The Period 1800 - 1885 sees the Trekboers in full swing as they range far and wide across the frontier. It also sees the onset of the Xhosa Wars, which become a century of bitter conflict, with each new war more extreme than the earlier one. This ends in Total War that leads to the eventual destruction of the Xhosa nation as a functional entity after the Great Cattle Killing of 1857. Running parallel with this is the rise of Zulu nationalism, resulting ultimately in the Mfecane, an event of great destruction in which non-Nguni tribes were decimated, cattle taken and female survivors were given a choice - become an incubator of future Zulu warriors or face the consequences! Into this maelstrom comes the first British settlers, arriving in waves starting with the 1820 Settlers, but including the Turton and Pistorius families in subsequent waves. This era also sees the Great Trek, pushed by the increased hegemony of the British, but also pulled by the depopulation that had arisen from the Mfecane. This era sees the destructon of the amaZulu by the Imperial British at the Battle of Ulundi in 1879, where they are crushed as a coherent nation in much the same way as their amaXhosa brethren were two decades before. This is an "interesting" period of our national and family history, but also one of great uncertainty punctuated by events of extreme violence. I believe that this era gave my family much of the character that they display today - great resourcefulness, general suspicion of outsiders and a strong belief in family values and symbols of identity. Click here to download the PDF file:
The Period 1886 - 1910 sees extreme turmoil triggered by the discovery of mineral wealth, most notably gold but also diamonds. This initiates great social instability as families move, as wealth is created and lost, and as the extreme violence of the Second Anglo Boer War sweeps across the troubled land like a tornado of great destruction. This tragic event sees the first use of Concentration Camps by the British in an attempt to prevent the Boer guerilla fighters from beating the British (known as Bitter Einders - those that choose to fight to the bitter end), supported by a brutal Scorched Earth Policy, the combination of which literally decimates the entire Boer population (10% are killed as a result, mostly non-combatants and mostly in the Concentration Camps as farms are razed to the ground, livestock is confiscated and the women and children are driven into custody). It also sees the tragic fragmentation of the Afrikaner nation into three factions that seem unable to be reconciled even to this day: the Joiners (those who capitulated early and joined the British aggressors in destroying the remaining recalcitrant Boers); the Hensoppers (those simply capitulated and stopped fighting, but fell short of actually joining the "enemy" in their quest to crush their own nation); and the Bitter Einders (those who elected to fight to the very bitter end). Parts of my family are in each of these three camps, the most notable being the Botha clan, family of General Louis Botha (related to my Maternal Grandmother), who was a renowned Bitter Einder. This is a sad perod of family history, leaving a rich legacy to be explored by tourists, but also a fascinating one, filled with stories of resourcefulness, dignity and the will to succeed in the face of adversity. To know more of the British Concentration Camps click here and here and here and here. To know more about the Australian angle to the Second Anglo Boer War click here. To download the PDF file click here.
The Period 1911 - 1974 is a relatively uneventful one for our family history dominated by the post Anglo Boer War reconstruction, based mostly on the expansion of mining and infrastructure to sustain that mining. The two World Wars see South African involvement in various forms, with many of my family fighting in the Western Desert, most notably during the Battle of Al Alamein, in which the Cloete and the Turton family had members active. This is also the period that sees the birth of both Afrikaner Nationalism and African Nationalism in response to the marginalization of the respective communites by the British Imperial overlords, who were focussed only on the extraction of the great mineral wealth of this country. This is an era of plunder of our national resource wealth by the British, who were rejected in 1961 when South Africa became a Republic - seen as a triumph of Afrikaner Nationalism - and the supression of the black population under the policy of Apartheid as victim became perpetrator. During this period the Armed Struggle is born, starting the slow but steady slide into anarchy, eventually engulfing my entire generation in one form or another. To download the PDF file click here.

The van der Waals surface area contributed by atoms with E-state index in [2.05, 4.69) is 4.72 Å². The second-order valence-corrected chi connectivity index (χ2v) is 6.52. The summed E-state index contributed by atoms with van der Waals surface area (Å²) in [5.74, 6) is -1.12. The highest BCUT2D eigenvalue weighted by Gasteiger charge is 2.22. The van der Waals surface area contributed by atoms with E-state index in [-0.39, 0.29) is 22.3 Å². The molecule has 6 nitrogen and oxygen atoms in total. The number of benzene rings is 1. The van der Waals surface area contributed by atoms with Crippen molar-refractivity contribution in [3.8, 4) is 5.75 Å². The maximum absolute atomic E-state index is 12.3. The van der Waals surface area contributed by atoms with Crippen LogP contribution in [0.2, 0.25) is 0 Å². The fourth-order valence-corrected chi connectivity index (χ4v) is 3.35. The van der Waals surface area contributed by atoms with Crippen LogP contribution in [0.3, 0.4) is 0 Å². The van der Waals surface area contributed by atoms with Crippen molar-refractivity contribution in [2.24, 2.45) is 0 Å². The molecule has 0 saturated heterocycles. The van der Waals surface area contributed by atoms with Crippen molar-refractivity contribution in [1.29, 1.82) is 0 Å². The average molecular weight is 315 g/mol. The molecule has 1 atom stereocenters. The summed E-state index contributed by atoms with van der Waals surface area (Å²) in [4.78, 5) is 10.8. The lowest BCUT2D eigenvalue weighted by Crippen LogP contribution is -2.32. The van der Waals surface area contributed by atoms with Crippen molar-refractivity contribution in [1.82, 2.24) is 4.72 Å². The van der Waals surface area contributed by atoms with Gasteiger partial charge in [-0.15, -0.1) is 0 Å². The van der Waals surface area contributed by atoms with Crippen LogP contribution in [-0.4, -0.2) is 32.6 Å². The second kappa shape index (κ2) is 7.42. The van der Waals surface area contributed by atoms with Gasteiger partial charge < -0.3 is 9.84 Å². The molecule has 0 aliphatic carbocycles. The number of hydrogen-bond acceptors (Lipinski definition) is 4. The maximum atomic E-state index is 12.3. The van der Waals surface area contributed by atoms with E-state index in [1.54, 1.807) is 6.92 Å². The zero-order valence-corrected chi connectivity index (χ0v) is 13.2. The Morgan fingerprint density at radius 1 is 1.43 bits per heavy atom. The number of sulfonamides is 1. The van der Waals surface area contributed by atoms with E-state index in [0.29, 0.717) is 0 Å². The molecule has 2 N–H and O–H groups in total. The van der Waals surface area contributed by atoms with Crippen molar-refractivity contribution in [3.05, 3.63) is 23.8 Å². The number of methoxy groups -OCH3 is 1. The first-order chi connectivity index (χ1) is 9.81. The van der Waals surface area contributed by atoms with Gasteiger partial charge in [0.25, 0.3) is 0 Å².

The Period 1975 - 2011 is a very complex one for our family history, dominated in South Africa by the Cold War that was being waged in the southern African region. Embedded in this larger global conflict are many local wars, including the Second War of Chimurenga in Rhodesia (later Zimbabwe), the Mozambican and Angolan Wars of Liberation, the Namibian War of Liberation and the South African War of Liberation, known as the Armed Struggle. Given that I was directly invloved in this period, serving in a number of different roles over time, I have covered this era in great detail. This period is extremely interesting, because it sees the demise of the Cold War, with the last battle of that larger war being fought in the upper reaches of the Okavango River Basin - the Battle of Cuito Cuanavale - the accurate history of which has yet to be written. This battle, fought over two years as a series of skirmishes of differing intensity and magnitude and one final big battle, saw a South African force engage a combined Angolan, Russian (part of the force disengaging from Afghanistan) and Cuban force in which they were outnumbered 10 to 1. It also saw rapid changes in military tactics and strategy, and is a remarkable crucible of learning for scholars interested in such matters, specifically Special Force tactics. The final Battle of Cuito Cuanavale was bigger than the Battle of Al Alamein, and yet very few people are even aware that it took place at all, with none but the veterans seeming to show the slightest interest in the event (click here for an insightful Cuban version of the event). This period also sees the ending of these various wars as the USSR collapsed, creating space in which negotiations could rapidly end local wars in some countries (South Africa and Namibia), but not as speedily in others (Angola and Mozambique). The triumph of this period is CODESA, which laid the foundation for a democratic, unified and relatively peaceful country, united under one flag and one constitution. Given my unique insider involvement in many of these wars and processes - as a combat soldier, intelligence officer in a Special Operations team and later academic and scientist - I have tried to record the details as accurately as I am able to, conscious of my potiental loss of objectivity by virtue of my close involvement. This file has now grown so large and complex that I have split it into two smaller files. The first deals with the period 1975 - 1986, which is mostly about the external conflict. The second deals with the period 1987 - 2011, which transitioned as an external conflict into an internal conflict after the Battle of Cuito Cuanavale. The latter period now starts to show an alarming trend that some are starting to call the early phases of a possible genocide. Having lived through such violent times I no longer consider this to be the lonely call by alarmists, and am starting to consider this to be a real possibility, driven by a breakdown in political leadership, a loss of respect for the rule of law and a general breakdown in the police and military forces, now weakened by endemic corruption and inapropriate leadership. While the data is still unclear, we can pose a new set of questions: If this is a Genocide, then what is an approriate response under international law? If it is not a genocide, then is this simply a slow slide into anarchy as law and order breaks down and murders increase, even as the capacity of the state to respond decreases? The answer is not certain, but this is a new trend that deserves to be monitored more closely. Click here to download a PPT presentation on the topic that gives some statistics and presents my hypothesis on what we might be witnessing.